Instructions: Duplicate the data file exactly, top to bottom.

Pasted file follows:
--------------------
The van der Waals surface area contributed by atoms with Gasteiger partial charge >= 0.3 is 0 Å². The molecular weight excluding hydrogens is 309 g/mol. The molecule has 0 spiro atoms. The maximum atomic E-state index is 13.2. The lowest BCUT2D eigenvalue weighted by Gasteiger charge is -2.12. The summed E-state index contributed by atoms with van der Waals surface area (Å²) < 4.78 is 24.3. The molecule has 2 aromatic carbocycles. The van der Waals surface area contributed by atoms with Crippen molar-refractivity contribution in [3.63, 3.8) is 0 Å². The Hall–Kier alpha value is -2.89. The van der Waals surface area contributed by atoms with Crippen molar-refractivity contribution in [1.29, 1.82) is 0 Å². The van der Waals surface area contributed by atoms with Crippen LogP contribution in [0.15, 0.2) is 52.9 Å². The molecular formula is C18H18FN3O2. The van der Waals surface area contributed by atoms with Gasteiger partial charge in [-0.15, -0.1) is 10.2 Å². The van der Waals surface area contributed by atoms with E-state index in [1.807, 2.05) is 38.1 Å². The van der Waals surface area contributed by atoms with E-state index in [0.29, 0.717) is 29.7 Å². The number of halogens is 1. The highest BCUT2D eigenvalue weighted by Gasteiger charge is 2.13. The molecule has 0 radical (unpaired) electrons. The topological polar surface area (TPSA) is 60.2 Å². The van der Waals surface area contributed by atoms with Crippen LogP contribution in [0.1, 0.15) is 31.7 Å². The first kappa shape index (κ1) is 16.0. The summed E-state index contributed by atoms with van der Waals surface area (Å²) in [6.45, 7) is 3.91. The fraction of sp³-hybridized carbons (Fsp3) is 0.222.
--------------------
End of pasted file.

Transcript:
The van der Waals surface area contributed by atoms with Gasteiger partial charge >= 0.3 is 0 Å². The molecular weight excluding hydrogens is 309 g/mol. The molecule has 0 spiro atoms. The maximum atomic E-state index is 13.2. The lowest BCUT2D eigenvalue weighted by Gasteiger charge is -2.12. The summed E-state index contributed by atoms with van der Waals surface area (Å²) < 4.78 is 24.3. The molecule has 2 aromatic carbocycles. The van der Waals surface area contributed by atoms with Crippen molar-refractivity contribution in [3.63, 3.8) is 0 Å². The Hall–Kier alpha value is -2.89. The van der Waals surface area contributed by atoms with Crippen molar-refractivity contribution in [1.29, 1.82) is 0 Å². The van der Waals surface area contributed by atoms with Crippen LogP contribution in [0.15, 0.2) is 52.9 Å². The molecular formula is C18H18FN3O2. The van der Waals surface area contributed by atoms with Gasteiger partial charge in [-0.15, -0.1) is 10.2 Å². The van der Waals surface area contributed by atoms with E-state index in [1.807, 2.05) is 38.1 Å². The van der Waals surface area contributed by atoms with E-state index in [0.29, 0.717) is 29.7 Å². The number of halogens is 1. The highest BCUT2D eigenvalue weighted by Gasteiger charge is 2.13. The molecule has 0 radical (unpaired) electrons. The topological polar surface area (TPSA) is 60.2 Å². The van der Waals surface area contributed by atoms with Crippen LogP contribution in [0.1, 0.15) is 31.7 Å². The first kappa shape index (κ1) is 16.0. The summed E-state index contributed by atoms with van der Waals surface area (Å²) in [6.45, 7) is 3.91. The fraction of sp³-hybridized carbons (Fsp3) is 0.222.